- Podcast of the Week: (last week, actually) Preston Sprinkle looks at Bethel Church. “What are the issues surrounding Bethel? Do they have unbiblical practices?” Starts at 20:20 running to 39:46.
- Marriage Matters: Amy and Craig Groeschel have decided one of the best things they can do together is to practice generosity.
- Rob Bell Department: A look at where the Bible came from. Sample: “someone wrote something down.”
- Parenting Place / KidMin Korner: What the church needs to be doing for families with special needs children.
- Apologetics Alley: (read slowly) “If our answer to the question of why we became a Christian is simply how you became one we have a problem.” (a one minute read!)
- Worship Workshop (1): Why the audience isn’t singing. Five reasons worth considering.
- Worship Workshop (2): A pendulum swing as very young church members “are losing interest in their praise band and very much wanting to experience an organ and more ‘traditional music.'”
- The Phil Vischer Podcast continues their ‘authors who also work at LifeWay’ theme with guest Trevin Wax.
- ♫ Video of the Week: This isn’t new (September) but this Elevation Worship song is highlighted with the release of their new album.
- Non-Music Video of the Week: Micael and Sarah from Holy Spirit Activism explain their reasons for being vegan. (It’s actually a response to this vlog.)
- Startup of the Month: Her app would link Christian songs to the scriptures they’re based on.
- Internal Links Department: It’s been 3 months. Did you find any messages buried in the worship slide credits?
- Zach Hunt’s American Jesus Madness has wrapped up for 2017. “I don’t think I can think of a better snapshot of the past year in the life of American Christianity than Alternative Facts beating out Jesus.”
- …Speaking of madness, in our Bee of the Week: Charismatic Prophet Has Zero Teams Left In NCAA Bracket.
- Bee of another kind: Left Behind‘s Kirk Cameron has agreed to host Season Two of the National Bible Bee. (‘For 20 points, where in the Bible does it say there will be a rapture?’)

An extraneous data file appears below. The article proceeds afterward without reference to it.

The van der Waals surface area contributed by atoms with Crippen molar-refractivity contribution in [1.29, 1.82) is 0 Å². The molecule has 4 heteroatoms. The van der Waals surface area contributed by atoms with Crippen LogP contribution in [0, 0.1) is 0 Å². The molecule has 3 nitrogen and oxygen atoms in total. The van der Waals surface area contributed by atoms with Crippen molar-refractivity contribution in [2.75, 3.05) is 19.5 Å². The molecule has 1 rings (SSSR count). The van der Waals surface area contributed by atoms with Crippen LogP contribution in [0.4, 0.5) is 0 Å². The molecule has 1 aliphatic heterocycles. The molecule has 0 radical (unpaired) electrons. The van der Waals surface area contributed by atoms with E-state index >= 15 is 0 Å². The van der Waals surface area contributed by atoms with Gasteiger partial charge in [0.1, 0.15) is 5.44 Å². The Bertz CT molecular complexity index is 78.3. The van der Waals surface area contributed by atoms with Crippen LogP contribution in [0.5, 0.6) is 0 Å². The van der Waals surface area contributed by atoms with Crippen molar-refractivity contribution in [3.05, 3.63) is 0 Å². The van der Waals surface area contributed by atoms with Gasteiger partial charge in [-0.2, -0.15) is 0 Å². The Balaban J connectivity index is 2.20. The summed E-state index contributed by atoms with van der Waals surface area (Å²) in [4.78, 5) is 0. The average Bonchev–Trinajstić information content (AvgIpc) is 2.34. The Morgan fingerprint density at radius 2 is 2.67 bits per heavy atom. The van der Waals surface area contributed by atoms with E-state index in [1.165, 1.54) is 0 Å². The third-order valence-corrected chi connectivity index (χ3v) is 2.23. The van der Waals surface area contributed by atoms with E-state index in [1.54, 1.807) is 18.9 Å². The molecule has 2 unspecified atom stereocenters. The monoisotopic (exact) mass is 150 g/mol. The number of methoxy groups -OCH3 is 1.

- The T. D. Jakes Show has been cancelled.
This week we caught up with David Hayward aka Naked Pastor… this really speaks for itself:
Finally, when it comes to Christian music tours, what’s in a name? Sometimes truth is stranger than fiction:
For those of you who celebrate round numbers, this is Wednesday Link List #350. Our upper image and lower image today are just two of five. Fred Clark at the Patheos blog Slacktivist imagines the five points of TULIP Calvinism as a pulp noir mystery series. Click here to see all five.
Also, I can’t remember if I shared this last week, but wearing my other, non-writer hat, I was interviewed for this Christianity Today news story about the bookstore biz. (My second time and with the same reporter as did the first, which was about my writing…my writing the very weekly column you’re lookin’ at!)
- Breaking just as we go to press: Jesus is not American.
- Between the lines: When you read the Bible, a number of things are taking place, both with the people who brought what you’re reading into a form you can read it, and also in your mind and heart as you read. Here are five things taking place at once as you read the Bible.
- Sermon of the Week: Kyle Idleman’s 32-minute message on grace also ties in to the release of his latest book.
- On my Twitter this week: An urgent prayer request from Francesca Battistelli.
- One time visitor or future member? Eight ways to make sure guests return after Easter.
- My favorite headline of the week: “Uproar over Theology Misses Powerful Lesson on Grief, Healing in ‘The Shack’” because at the end of the day, “it’s about healing.”
- If you get the teaser, you’ll click: Michael Bird would argue that instead of a Benedict Option we need a Thessalonian Strategy.
- Marriage Matters: Listicles from Jim Martin:
- Multi-faith actions of religious devotion: An evolutionary anthropologists conducts ethnographic fieldwork — pause for deep breath here — and discovers how these outward acts (pilgrimages, sacrifices, etc.) are seen as reflections of people of character.
- One word makes a difference: Jesus is our savior, but “‘Jesus is Savior’ is often deeply personalistic and privatized. ‘Jesus is Lord’ retains the personal dynamic, but spreads out to impact everything and everyone around me.” ‘Jesus is Lord’ “summons people to a lifetime of devoted discipleship.”
- From last month: Change your mind on one key issue and you find yourself disinvited from certain conferences.
- Recommended Reading: The Atlantic on America’s Empty Church Problem. (Recommended by Skye Jethani.)
- Essay of the Week: Meet the real Satan.
- As George Costanza would say, “World’s colliding!” Happy Rant Podcast’s Barnabas Piper guests on the Phil Vischer Podcast.
- KidMin Korner: You’ve got the kids for only 1 out of 168 hours in the week. Part of the goal of Family Ministry is to resource and equip the parents for those remaining 167 hours.